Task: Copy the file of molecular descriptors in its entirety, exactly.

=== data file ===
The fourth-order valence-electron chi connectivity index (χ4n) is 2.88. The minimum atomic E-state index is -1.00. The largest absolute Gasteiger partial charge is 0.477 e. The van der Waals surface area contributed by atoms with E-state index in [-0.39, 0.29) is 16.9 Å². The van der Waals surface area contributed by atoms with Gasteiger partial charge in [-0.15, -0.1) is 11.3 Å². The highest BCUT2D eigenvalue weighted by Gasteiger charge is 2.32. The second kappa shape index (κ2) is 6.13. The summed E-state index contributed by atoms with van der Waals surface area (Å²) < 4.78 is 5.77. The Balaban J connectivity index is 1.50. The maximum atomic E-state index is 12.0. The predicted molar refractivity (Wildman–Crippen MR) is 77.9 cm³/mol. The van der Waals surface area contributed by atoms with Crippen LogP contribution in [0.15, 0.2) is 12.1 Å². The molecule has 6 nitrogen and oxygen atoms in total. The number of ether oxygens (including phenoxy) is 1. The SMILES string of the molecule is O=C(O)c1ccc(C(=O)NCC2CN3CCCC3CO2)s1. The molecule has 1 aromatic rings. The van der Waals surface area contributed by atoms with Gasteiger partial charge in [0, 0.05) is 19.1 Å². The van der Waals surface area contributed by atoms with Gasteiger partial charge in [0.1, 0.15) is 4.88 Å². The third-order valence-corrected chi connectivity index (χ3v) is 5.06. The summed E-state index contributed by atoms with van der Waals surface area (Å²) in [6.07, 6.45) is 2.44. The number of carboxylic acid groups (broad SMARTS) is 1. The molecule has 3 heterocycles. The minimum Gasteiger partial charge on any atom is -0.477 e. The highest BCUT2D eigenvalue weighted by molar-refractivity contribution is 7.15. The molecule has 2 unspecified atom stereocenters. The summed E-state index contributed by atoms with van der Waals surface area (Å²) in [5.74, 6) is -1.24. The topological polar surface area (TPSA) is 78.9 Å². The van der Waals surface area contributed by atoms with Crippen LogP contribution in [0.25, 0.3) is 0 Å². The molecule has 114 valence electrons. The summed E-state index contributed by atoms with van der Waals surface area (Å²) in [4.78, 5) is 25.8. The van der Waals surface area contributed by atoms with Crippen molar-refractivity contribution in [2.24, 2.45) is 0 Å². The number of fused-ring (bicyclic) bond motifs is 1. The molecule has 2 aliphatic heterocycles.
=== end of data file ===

The fourth-order valence-electron chi connectivity index (χ4n) is 2.88. The minimum atomic E-state index is -1.00. The largest absolute Gasteiger partial charge is 0.477 e. The van der Waals surface area contributed by atoms with E-state index in [-0.39, 0.29) is 16.9 Å². The van der Waals surface area contributed by atoms with Gasteiger partial charge in [-0.15, -0.1) is 11.3 Å². The highest BCUT2D eigenvalue weighted by Gasteiger charge is 2.32. The second kappa shape index (κ2) is 6.13. The summed E-state index contributed by atoms with van der Waals surface area (Å²) < 4.78 is 5.77. The Balaban J connectivity index is 1.50. The maximum atomic E-state index is 12.0. The predicted molar refractivity (Wildman–Crippen MR) is 77.9 cm³/mol. The van der Waals surface area contributed by atoms with Crippen LogP contribution in [0.15, 0.2) is 12.1 Å². The molecule has 6 nitrogen and oxygen atoms in total. The number of ether oxygens (including phenoxy) is 1. The SMILES string of the molecule is O=C(O)c1ccc(C(=O)NCC2CN3CCCC3CO2)s1. The molecule has 1 aromatic rings. The van der Waals surface area contributed by atoms with Gasteiger partial charge in [0, 0.05) is 19.1 Å². The van der Waals surface area contributed by atoms with Gasteiger partial charge in [0.1, 0.15) is 4.88 Å². The third-order valence-corrected chi connectivity index (χ3v) is 5.06. The summed E-state index contributed by atoms with van der Waals surface area (Å²) in [6.07, 6.45) is 2.44. The number of carboxylic acid groups (broad SMARTS) is 1. The molecule has 3 heterocycles. The minimum Gasteiger partial charge on any atom is -0.477 e. The highest BCUT2D eigenvalue weighted by molar-refractivity contribution is 7.15. The molecule has 2 unspecified atom stereocenters. The summed E-state index contributed by atoms with van der Waals surface area (Å²) in [5.74, 6) is -1.24. The topological polar surface area (TPSA) is 78.9 Å². The van der Waals surface area contributed by atoms with Crippen LogP contribution in [0.25, 0.3) is 0 Å². The molecule has 114 valence electrons. The summed E-state index contributed by atoms with van der Waals surface area (Å²) in [4.78, 5) is 25.8. The van der Waals surface area contributed by atoms with Crippen molar-refractivity contribution in [2.24, 2.45) is 0 Å². The number of fused-ring (bicyclic) bond motifs is 1. The molecule has 2 aliphatic heterocycles.